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Life Kit: How to keep long-distance friendships strong

DANIELLE KURTZLEBEN, HOST:

If you've moved recently or ever, chances are you've known how it feels to leave some good friends behind. These days, long-distance friendships are a reality for many people. And even though the distance can be challenging, with a little planning and creativity, there are ways for friends to remain close. Kavitha George spoke to some experts for NPR's Life Kit to get some tips to help far-flung friends stay connected.

KAVITHA GEORGE, BYLINE: We've all heard that saying - friends are the family you choose. Choose is the key word there. When your friend is nearby, that choice is usually pretty convenient because hanging out isn't that hard to do. But when you and your friend live far apart, that choice has to be a lot more intentional.

MARISSA G FRANCO: You know, it requires effort. I think sometimes we think about friendship as this - just this place of, you know, good vibes only and it should be easy. But like any sort of relationship, you have to be putting effort into the friendship.

GEORGE: Marissa G. Franco is a psychologist and friendship expert. Whether you've just moved away from your friend or you've been apart for years, Franco says long-distance friendships require a reciprocal commitment. So that's our first takeaway. Be explicit and intentional about maintaining your friendship from afar.

FRANCO: So that means reaching out. That means finding time to hang out. That means showing your friend you value them. All those things are really - all the things you would think about as important for a romantic relationship, really, like, that's one thing I've learned from studying friendship, that there's not really hard lines. Relationships are relationships.

GEORGE: One thing to keep in mind as you're navigating that commitment? It sounds obvious, but assume your friends like you. It can be easy to get in your head about your relationship and withdraw when you think things are off. When you start with the baseline assumption that people like you, Franco says, you actually become more likable. The next takeaway? Use common interests to stay connected and then use vulnerability to deepen that connection. Send a recipe you just tried out if you both love cooking. Or catch up on the phone every time an episode of your favorite show comes out. This shared interest is called an anchor, and it doesn't really matter what it is, as long as it helps you initiate a connection.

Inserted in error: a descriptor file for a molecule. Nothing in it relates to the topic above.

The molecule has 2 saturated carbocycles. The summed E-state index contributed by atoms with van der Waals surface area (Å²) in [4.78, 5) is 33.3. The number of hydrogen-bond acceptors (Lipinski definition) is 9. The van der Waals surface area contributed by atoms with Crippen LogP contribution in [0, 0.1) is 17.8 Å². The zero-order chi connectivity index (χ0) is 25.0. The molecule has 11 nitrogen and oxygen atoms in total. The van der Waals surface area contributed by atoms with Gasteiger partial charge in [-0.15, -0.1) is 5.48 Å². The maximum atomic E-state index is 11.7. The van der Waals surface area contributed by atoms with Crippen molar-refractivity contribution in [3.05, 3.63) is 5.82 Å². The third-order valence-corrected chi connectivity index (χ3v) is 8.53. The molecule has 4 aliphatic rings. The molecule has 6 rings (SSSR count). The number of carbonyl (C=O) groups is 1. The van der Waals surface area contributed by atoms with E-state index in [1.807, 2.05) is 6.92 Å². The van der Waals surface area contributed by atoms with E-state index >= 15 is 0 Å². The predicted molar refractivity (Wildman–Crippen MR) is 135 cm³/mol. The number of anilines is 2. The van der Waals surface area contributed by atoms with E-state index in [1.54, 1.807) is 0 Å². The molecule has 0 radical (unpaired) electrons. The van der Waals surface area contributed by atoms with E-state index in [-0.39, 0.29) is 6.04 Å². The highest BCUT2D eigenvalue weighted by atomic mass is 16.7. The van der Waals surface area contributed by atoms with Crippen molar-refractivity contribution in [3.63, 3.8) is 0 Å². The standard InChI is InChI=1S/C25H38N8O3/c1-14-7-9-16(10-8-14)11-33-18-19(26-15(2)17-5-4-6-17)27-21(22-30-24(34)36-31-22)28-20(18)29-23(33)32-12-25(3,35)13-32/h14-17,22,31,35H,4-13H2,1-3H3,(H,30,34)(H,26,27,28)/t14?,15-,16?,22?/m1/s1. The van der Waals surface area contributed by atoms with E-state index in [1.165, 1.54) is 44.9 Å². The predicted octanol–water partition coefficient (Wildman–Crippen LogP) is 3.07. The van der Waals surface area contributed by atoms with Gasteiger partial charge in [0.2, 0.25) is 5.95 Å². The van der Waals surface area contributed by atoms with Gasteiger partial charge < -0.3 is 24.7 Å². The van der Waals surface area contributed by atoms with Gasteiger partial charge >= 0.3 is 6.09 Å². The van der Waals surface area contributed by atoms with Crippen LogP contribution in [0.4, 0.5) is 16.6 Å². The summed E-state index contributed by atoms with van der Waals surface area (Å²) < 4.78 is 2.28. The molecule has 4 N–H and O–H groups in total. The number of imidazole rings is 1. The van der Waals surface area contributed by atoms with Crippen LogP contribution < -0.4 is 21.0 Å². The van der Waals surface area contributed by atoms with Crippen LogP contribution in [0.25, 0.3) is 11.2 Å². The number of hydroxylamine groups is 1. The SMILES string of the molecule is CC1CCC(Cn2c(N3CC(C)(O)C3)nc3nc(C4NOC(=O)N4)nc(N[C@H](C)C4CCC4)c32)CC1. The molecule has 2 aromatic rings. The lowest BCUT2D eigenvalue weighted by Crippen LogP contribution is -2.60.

FRANCO: And what the anchor does is it also generates exclusivity. And that's something that builds our friendships when we have memories, experiences, inside jokes that we share with one person that we don't have with other people.

GEORGE: And then to build on your bond from afar, Franco says, the key is vulnerability. Your ability to show vulnerability is a big predictor of whether you'll stay close over time.

FRANCO: Because, you know, as much as I can say, it's important to check in and reach out. There are certain behaviors that you can use to check in that pack more punch.

GEORGE: Follow up with things your friend mentioned on your last call and ask questions that show you're invested in them. Ask how their mom is doing or how their kid is adjusting to daycare. And finally, remember that separation is hard, and conflict is a natural, healthy part of any relationship. Franco says dealing with issues openly and empathically can actually bring you and your friend closer together. And that's our last takeaway. Don't sweep conflicts under the rug. One common issue long-distance friends face is with reciprocity. That's when one friend feels like they're putting more into the relationship than the other. The natural reaction is to back away, but instead, try reaching out first.

FRANCO: Maybe you could just say, like, I would love to hear from you more. Like, what would that be like for you? Is that something that you would be willing to do? If the friendship's going to end anyway, then what do you really have to lose? Like, you might as well just have this conversation and see if they'd be willing.

GEORGE: And when phone calls won't cut it, think about a visit. These tips will take you a long way, but sometimes you just need to hug your friend, you know. For NPR News, I'm Kavitha George.

KURTZLEBEN: For more tips and advice, go to npr.org/lifekit. Transcript provided by NPR, Copyright NPR.

Kavitha George